Hermione Cronje, right. Picture: GCIS
Hermione Cronje, right. Picture: GCIS

The department of justice and constitutional development has had to reprioritise its budget to kickstart a new elite prosecution unit that is meant to investigate those implicated in state capture.

The National Treasury is yet to provide funds for the unit, which was established to look into revelations made at the commissions of inquiry into state capture, the SA Revenue Service and the Public Investment Corporation.

The new directorate was announced by President Cyril Ramaphosa in February. It was seen as a massive step in upping the fight against corruption, which has been one of Ramaphosa’s priorities since he took office. So far, only R38.4m has been made available. 

In response to questions from Business Day, the National Prosecuting Authority (NPA) said the new directorate, which is led by Hermione Cronje, has so far been started up with funds reprioritised by the CFO of the justice department from the “baseline budget” in the national budget.  

Presenting the budget in February, finance minister Tito Mboweni said no money had been allocated for the directorate. He said then that the Treasury and the justice department would work closely with the NPA on the matter.

NPA communications director Bulelwa Makeke said the medium-term expenditure framework process needed to be followed and that the NPA’s bid would be considered by the Treasury in the adjusted estimates of national expenditure (AENE) in October.

“The NPA has prepared a budget request in line with the prescripts. In the interim, the department of justice and constitutional development has repriortised within the budget vote and has made funds available for the investigating directorate in line with the AENE budget request,” Makeke said.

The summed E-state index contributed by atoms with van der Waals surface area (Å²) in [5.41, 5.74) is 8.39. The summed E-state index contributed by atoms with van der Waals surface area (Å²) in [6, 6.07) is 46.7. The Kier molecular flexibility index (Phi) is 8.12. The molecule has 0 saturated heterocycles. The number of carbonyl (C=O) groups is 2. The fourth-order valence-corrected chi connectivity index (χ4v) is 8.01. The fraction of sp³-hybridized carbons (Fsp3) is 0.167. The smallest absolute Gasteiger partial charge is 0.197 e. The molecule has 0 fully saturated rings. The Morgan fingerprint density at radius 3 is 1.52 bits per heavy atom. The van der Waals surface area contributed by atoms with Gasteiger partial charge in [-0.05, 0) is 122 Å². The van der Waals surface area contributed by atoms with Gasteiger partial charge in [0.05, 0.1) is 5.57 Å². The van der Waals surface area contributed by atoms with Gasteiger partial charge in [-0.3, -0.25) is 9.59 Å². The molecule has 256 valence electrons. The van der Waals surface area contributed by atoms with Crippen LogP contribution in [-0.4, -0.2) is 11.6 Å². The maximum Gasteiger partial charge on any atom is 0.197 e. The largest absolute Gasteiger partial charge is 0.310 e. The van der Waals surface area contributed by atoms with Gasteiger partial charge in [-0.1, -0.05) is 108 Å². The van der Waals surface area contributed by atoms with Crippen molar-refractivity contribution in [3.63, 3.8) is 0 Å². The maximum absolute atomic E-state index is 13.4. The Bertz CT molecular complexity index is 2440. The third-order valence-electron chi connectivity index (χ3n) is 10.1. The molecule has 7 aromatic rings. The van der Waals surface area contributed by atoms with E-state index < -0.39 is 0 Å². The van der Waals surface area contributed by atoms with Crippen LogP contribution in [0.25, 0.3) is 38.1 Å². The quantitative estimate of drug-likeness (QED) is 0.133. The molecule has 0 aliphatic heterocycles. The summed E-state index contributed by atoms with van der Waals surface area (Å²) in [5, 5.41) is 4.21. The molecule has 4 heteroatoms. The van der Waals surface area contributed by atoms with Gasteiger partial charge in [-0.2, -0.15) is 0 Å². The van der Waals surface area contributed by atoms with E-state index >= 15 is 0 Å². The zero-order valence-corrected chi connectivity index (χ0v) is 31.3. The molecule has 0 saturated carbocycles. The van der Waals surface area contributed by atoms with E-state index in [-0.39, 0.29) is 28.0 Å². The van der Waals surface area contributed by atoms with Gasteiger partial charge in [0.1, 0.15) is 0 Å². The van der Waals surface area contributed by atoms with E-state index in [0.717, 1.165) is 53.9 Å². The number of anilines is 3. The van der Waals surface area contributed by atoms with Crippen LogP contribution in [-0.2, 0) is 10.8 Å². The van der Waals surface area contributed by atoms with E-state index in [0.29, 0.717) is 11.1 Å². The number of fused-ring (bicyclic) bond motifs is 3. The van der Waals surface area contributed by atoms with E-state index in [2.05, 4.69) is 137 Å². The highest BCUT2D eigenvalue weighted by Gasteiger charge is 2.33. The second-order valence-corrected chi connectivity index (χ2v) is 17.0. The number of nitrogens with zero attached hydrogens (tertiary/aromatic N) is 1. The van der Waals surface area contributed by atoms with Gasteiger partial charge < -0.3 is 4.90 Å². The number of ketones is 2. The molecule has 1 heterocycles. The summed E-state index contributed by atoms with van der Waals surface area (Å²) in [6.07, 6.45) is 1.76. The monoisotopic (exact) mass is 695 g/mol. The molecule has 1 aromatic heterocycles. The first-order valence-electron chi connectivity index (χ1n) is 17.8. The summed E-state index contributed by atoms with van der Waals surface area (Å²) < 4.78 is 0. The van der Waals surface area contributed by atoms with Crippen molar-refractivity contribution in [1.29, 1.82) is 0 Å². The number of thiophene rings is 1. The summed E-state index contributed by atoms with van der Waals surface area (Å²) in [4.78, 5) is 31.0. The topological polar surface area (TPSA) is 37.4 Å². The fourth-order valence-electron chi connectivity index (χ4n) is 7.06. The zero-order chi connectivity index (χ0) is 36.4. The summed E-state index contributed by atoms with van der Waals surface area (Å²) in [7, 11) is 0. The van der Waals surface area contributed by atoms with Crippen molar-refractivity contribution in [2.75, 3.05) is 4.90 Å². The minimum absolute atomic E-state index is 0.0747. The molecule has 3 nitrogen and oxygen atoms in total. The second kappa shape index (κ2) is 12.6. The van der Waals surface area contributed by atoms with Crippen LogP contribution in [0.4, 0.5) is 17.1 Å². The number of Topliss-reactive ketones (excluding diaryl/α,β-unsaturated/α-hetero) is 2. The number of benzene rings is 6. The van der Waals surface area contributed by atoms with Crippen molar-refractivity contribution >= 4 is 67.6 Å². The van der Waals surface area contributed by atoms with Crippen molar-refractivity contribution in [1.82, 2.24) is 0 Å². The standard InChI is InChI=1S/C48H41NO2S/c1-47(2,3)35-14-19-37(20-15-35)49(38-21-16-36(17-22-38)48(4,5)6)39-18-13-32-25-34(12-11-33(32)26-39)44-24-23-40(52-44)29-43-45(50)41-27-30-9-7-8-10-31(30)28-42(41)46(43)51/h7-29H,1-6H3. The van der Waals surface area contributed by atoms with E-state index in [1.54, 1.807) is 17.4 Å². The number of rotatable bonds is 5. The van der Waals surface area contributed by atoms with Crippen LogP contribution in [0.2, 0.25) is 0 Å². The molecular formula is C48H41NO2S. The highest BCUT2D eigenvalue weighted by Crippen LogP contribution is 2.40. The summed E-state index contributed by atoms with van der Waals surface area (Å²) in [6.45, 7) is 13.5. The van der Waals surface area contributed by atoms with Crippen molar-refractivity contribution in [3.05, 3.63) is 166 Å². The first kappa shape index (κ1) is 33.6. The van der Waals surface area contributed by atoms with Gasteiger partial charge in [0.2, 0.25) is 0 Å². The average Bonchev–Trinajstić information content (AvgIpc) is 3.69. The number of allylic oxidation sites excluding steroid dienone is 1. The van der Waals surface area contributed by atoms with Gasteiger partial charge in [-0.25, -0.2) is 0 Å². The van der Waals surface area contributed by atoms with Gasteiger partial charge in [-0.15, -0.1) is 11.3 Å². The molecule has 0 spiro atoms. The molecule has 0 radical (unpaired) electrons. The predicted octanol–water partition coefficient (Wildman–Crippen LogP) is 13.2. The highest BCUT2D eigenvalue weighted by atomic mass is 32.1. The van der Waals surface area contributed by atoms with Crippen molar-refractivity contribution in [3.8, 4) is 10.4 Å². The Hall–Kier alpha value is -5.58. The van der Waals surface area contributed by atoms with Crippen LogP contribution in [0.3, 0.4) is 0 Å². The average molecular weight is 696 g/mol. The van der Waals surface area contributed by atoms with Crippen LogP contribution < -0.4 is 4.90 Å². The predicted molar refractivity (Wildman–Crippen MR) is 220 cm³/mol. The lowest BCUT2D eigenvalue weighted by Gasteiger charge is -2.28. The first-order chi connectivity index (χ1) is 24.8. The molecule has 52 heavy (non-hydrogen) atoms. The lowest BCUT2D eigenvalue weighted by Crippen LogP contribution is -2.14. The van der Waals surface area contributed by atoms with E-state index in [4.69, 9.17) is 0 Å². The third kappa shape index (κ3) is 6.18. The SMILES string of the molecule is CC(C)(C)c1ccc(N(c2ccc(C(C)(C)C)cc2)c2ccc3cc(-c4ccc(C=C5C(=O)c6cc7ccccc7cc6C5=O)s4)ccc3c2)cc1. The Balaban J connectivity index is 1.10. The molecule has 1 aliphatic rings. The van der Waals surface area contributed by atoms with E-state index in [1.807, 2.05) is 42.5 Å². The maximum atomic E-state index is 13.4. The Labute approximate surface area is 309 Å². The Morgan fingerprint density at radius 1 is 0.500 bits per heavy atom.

The NPA had prepared a bid to access funds from the criminal assets recovery account, which is a separate account within the national revenue fund, into which monies and property are deposited after a judicial forfeiture or confiscation order, she said.

The request was considered by the development committee’s criminal assets recovery account-subcommittee in a meeting on Tuesday, she said. There has not yet been any indication as to whether the bid was successful.

National director of public prosecutions Shamila Batohi has met new justice and constitutional development minister Ronald Lamola and raised the issue of funds for the NPA, as well as for the investigating directorate.

Makeke said Batohi had discussed the NPA’s key priorities, as well as the prosecuting authority’s budget challenges.

“We can confirm that he (Lamola) is committed to supporting the NPA in its submissions for budget for the NPA as a whole, and the investigating directorate specifically, both in the AENE and the estimates of national expenditure process and for the criminal assets recovery account bid,” Makeke said.

The Treasury referred questions to the justice department.

Chrispin Phiri, Lamola’s spokesman, said it was important to the new minister that the NPA’s independence was unhindered by anything. Lamola would ensure that the NPA and the criminal justice system had the financial means to fulfil their constitutional mandate, Phiri said.